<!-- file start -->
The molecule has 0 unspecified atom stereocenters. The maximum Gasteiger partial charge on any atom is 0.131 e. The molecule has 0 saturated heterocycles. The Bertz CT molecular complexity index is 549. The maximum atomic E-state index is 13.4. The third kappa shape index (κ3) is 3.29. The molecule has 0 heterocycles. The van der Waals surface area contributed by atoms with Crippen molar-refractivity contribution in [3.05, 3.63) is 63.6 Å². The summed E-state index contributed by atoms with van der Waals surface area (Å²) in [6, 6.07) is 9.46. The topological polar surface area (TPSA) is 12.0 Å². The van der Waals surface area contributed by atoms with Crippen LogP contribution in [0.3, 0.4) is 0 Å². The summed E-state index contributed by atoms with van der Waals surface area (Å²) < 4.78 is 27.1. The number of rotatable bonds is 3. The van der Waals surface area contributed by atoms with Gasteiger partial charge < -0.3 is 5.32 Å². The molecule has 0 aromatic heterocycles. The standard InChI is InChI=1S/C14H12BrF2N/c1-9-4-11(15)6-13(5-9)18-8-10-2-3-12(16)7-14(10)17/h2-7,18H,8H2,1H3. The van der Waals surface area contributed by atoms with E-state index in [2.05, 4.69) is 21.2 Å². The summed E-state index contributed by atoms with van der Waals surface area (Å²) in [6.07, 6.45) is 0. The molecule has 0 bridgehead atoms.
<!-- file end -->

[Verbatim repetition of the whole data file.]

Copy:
The molecule has 0 unspecified atom stereocenters. The maximum Gasteiger partial charge on any atom is 0.131 e. The molecule has 0 saturated heterocycles. The Bertz CT molecular complexity index is 549. The maximum atomic E-state index is 13.4. The third kappa shape index (κ3) is 3.29. The molecule has 0 heterocycles. The van der Waals surface area contributed by atoms with Crippen molar-refractivity contribution in [3.05, 3.63) is 63.6 Å². The summed E-state index contributed by atoms with van der Waals surface area (Å²) in [6, 6.07) is 9.46. The topological polar surface area (TPSA) is 12.0 Å². The van der Waals surface area contributed by atoms with Crippen LogP contribution in [0.3, 0.4) is 0 Å². The summed E-state index contributed by atoms with van der Waals surface area (Å²) < 4.78 is 27.1. The number of rotatable bonds is 3. The van der Waals surface area contributed by atoms with Gasteiger partial charge < -0.3 is 5.32 Å². The molecule has 0 aromatic heterocycles. The standard InChI is InChI=1S/C14H12BrF2N/c1-9-4-11(15)6-13(5-9)18-8-10-2-3-12(16)7-14(10)17/h2-7,18H,8H2,1H3. The van der Waals surface area contributed by atoms with E-state index in [2.05, 4.69) is 21.2 Å². The summed E-state index contributed by atoms with van der Waals surface area (Å²) in [6.07, 6.45) is 0. The molecule has 0 bridgehead atoms.